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And the Lord said to Jacob, Return to the land of thy father, and to thy family, and I will be with thee. And Jacob sent and called Lea and Rachel to the plain where the flocks were. And he said to them, I see the face of your father, that it is not toward me as before, but the God of my father was with me. And ye too know that with all my might I have served your father. But your father deceived me, and changed my wages for the ten lambs, yet God gave him not power to hurt me. If he should say thus, The speckled shall be thy reward, then all the cattle would bear speckled; and if he should say, The white shall be thy reward, then would all the cattle bear white. So God has taken away all the cattle of your father, and given them to me. And it came to pass when the cattle conceived and were with young, that I beheld with mine eyes in sleep, and behold the he-goats and the rams leaping on the sheep and the she-goats, speckled and variegated and spotted with ash-coloured spots. And the angel of God said to me in a dream, Jacob; and I said, What is it? And he said, Look up with thine eyes, and behold the he-goats and the rams leaping on the sheep and the she-goats, speckled and variegated and spotted with ash-coloured spots; for I have seen all things that Laban does to thee. I am God that appeared to thee in the place of God where thou anointedst a pillar to me, and vowedst to me there a vow; now then arise and depart out of this land, depart into the land of thy nativity, and I will be with thee. And Rachel and Lea answered and said to him, Have we yet a part or inheritance in the house of our father? Are we not considered strangers by him? for he has sold us, and quite devoured our money. All the wealth and the glory which God has taken from our father, it shall be ours and our children’s; now then do whatsoever God has said to thee. – Genesis 31:3-16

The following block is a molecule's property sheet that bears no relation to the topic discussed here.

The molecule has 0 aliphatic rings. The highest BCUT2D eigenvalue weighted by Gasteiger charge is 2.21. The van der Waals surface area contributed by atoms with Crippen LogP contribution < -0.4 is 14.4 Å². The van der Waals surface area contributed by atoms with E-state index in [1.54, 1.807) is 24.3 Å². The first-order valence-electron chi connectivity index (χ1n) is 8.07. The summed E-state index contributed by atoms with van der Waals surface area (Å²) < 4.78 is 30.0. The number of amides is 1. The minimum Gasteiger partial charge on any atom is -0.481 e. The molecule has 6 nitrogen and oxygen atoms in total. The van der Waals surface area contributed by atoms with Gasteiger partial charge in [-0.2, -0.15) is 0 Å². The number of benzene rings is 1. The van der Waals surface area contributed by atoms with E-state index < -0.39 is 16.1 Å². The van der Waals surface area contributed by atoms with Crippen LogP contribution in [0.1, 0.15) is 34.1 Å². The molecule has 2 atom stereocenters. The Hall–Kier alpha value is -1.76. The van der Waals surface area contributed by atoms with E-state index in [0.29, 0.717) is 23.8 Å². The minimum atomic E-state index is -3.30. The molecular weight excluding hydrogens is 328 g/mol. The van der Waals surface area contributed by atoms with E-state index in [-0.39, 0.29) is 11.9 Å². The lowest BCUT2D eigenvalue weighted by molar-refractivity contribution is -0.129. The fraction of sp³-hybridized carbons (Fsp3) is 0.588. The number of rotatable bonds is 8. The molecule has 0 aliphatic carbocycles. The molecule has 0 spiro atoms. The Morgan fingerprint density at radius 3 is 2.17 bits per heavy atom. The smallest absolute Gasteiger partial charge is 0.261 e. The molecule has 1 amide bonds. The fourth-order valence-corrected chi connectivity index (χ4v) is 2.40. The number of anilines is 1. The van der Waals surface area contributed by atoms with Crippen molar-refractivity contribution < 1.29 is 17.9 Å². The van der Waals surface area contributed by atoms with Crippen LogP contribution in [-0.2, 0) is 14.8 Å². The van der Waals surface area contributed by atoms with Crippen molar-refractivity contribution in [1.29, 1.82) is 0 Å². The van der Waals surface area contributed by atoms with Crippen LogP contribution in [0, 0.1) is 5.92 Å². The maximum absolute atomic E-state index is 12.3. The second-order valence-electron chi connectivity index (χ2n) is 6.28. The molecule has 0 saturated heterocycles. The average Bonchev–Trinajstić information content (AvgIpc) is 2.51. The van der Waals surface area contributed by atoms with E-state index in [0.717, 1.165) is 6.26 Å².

In fourteen years, God has given Jacob both domestic happiness and material success, despite all the efforts of Laban, his crafty father-in-law, to cheat him. The Lord has demonstrated, once again, that man’s cleverness is powerless against His wisdom and His will. God willed to make Jacob a great patriarch in His plan of salvation for mankind, and He has acted according to His will.
Jacob’s new status as a great householder gives him what today we call “financial freedom”: he is his own master, not beholden to an employer or creditor who can take the bread out of his mouth at any moment. God alone, the Master of wind, weather, the tides of warring nations, and the health of man and beast, can now give or take away his prosperity. He has obtained his freedom, however, not by going around or against God’s will, but by fulfilling it. He has done his part in the plan of salvation; he has conformed his will to the will of God.